Roll Away the Stone


Johnny Messum describes how one of the earliest known artforms in Britain was discovered in the field behind his new Wiltshire gallery...

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Swanscombe Man was discovered by a chap called Alvin Marston in 1935. His* remains were found in Barnfield Pit, a gravel quarry in Swanscombe in Kent, and date to about 400,000 years ago, so they some of the earliest signs of Neanderthal Man foraging and settling in Britain. With that find they came across a piece of fossilized coral, which is unique to the area of Tisbury in Dorset – literally behind my barn. If you imagine that range of Tisbury was originally a coral reef, going back millions of years, when that whole part of England was somewhere around where North Africa is today.

And so early man was there, probably looking for stones or flints, and somehow that piece of coral ended up in Swanscombe. It’s what’s known as a manuport – an object that’s been transported by man. And for them to do that, it has to be an object of significance – you have to think it’s of enough value to carry with you, because you’d really be travelling with essentials only.

So it really begs the questions – what is it? If you look at the stone, there appears to be some sort of face in it. KP Oakley, who’s the anthropologist in all this, wrote quite a long piece around the stone and the identification of faces – what that really means is you’re projecting onto an inanimate object. So whether it was intentionally carved or it just resembles a face, there’s enough resonance in the stone – and this is way, way back before we think about homo sapiens having an appreciation of art and creating objects. And subsequent research into DNA has shown that a lot of art that we’ve dated in the homo sapiens bracket is actually much earlier than originally thought.

What we’re drawing from this is that the connection with art as a language goes much further back into early hominids, 400,000 years ago. And generations later, this same spot where the stone was picked up went through successive Roman and Saxon settlements, and eventually the Abbess of Shaftesbury built a tithe barn on the same spot.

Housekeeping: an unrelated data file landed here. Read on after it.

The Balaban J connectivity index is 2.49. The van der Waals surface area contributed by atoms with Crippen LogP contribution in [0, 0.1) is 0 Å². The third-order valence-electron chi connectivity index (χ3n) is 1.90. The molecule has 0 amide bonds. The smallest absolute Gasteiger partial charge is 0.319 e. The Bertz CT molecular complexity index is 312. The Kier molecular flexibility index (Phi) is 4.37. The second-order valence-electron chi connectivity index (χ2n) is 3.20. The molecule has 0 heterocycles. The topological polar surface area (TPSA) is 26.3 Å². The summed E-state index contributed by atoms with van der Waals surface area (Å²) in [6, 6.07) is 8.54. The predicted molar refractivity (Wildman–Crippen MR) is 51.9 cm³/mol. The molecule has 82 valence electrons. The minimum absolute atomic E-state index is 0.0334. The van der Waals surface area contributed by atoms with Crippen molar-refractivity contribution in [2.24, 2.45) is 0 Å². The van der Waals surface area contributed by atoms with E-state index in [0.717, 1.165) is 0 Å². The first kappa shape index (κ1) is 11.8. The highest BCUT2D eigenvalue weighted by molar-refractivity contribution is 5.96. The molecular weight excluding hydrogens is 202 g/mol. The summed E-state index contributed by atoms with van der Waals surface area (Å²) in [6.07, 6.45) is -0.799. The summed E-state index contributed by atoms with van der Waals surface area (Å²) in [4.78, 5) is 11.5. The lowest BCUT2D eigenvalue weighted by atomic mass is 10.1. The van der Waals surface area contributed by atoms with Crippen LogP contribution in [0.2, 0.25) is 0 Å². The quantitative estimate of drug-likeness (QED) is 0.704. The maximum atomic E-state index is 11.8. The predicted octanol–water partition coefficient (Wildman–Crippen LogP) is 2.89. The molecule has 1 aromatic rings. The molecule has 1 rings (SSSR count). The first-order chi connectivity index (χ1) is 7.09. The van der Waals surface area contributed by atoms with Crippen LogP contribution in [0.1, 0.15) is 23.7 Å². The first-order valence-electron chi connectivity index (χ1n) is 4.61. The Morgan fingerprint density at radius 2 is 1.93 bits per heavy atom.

I’ve given a talk asking ‘Is Tisbury the Birthplace of Art?’ The answer is probably not, but it’s still very interesting, because if you take as your starting point that there is this understanding of art that goes way back before we had appreciated – that it is something inbred in us if you like – then we shouldn’t think of art as something superficial but something that’s fundamental. Then it lies more closely with the maker’s aesthetic and the idea that we’re born to make; it’s an empathetic response because it’s about two minds being able to connect over a single object. I think that’s a very valid way to reinterpret a lot of contemporary art. That’s what we’re really pushing with the work we want to show in the barn – ultimately it’s about communication. The space itself is the biggest thatched building – and the biggest tithe barn – in the country. It dates from 1300-1315, which makes it about 80 years after Salisbury Cathedral was built. A lot of the work we’re planning to show includes these totemic, elemental, timeless objects ­– echoing the themes suggested by the Tisbury stone that came from the field behind us.

*The remains of Swanscombe 'Man' are now believed to be of a female

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